Günter Raphael (1903-1960) was one of many German composers who fell foul of the Nazi regime because of his Jewish ancestry. Although he did not emigrate and was not imprisoned, his early fame dissipated as a result of his music being banned. He was also hampered by recurring bouts of tuberculosis. Following the Second World War Raphael worked as a teacher but kept composing despite the setbacks. Querstad, a small German classical label, is recording his complete chamber works: This, the seventh volume, contains three of the four string quartets he allowed to be published. Australia’s Acacia Quartet became interested in Raphael’s music through a personal connection, and in 2017 presented two of these quartets in Berlin. At the same time, they recorded this programme.

The First Quartet (1924) is in two lengthy movements, made up of contrasting musical episodes. It opens with spirit and energy, but eventually switches to a late-romantic lyricism in a section marked molto tranquillo. The even more episodic second movement ends with a sharply delineated fugue. Reger is an obvious influence, but Raphael has a strong rhythmic sense and greater textural clarity. By contrast, the three-movement Quartet No 6 (1946) reveals a rather late in the day adoption of Schoenberg’s system. Raphael referred to his later style as “12-tone tonality”: Like Frank Martin in Switzerland and George Perle in the USA, he employs tone rows but never strays too far away from diatonic harmonies; indeed, the second movement is a set of variations on a lovely, traditionally harmonised chorale. My pick of the three, however, is the String Quartet No 2 of 1925, which displays a rugged, sharp-edged neoclassicism. In five movements, it is shorter and more tightly structured than its predecessor. Again, Raphael’s rigorous contrapuntal writing is in evidence, in the second movement, Fuga.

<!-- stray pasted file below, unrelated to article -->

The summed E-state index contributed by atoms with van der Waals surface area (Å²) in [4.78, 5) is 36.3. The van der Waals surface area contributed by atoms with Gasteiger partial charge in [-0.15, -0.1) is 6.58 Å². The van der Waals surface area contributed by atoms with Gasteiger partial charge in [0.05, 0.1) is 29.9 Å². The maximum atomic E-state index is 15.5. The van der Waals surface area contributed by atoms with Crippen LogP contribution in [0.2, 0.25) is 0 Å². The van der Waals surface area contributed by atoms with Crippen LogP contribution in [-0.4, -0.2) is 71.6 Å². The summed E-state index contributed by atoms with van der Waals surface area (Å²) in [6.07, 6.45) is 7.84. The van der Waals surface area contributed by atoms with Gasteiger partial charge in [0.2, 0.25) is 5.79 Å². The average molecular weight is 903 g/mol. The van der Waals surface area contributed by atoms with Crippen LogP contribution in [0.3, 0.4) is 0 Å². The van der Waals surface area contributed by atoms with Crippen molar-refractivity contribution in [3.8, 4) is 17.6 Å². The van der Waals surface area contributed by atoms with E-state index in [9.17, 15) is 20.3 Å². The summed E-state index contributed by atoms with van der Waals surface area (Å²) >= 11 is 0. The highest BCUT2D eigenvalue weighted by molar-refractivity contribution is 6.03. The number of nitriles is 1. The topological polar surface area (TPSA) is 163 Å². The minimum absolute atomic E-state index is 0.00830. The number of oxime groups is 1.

The Acacia Quartet (Lisa Stewart, Myee Clohessy: violins; Stefan Duwe, viola; Anna Martin-Serase, cello) is well known in Australia and has made several records. These four excellent musicians recognise Raphael’s music for the substantial work it is, bringing a fine tonal blend to bear. They are warmly recorded, resulting in a musical find of genuine interest. All lovers of chamber music should hear this.

Composer: Raphael
Works: String Quartets Nos 1, 2 & 6
Performers: Acacia Quartet
Label: Querstad 4025796019063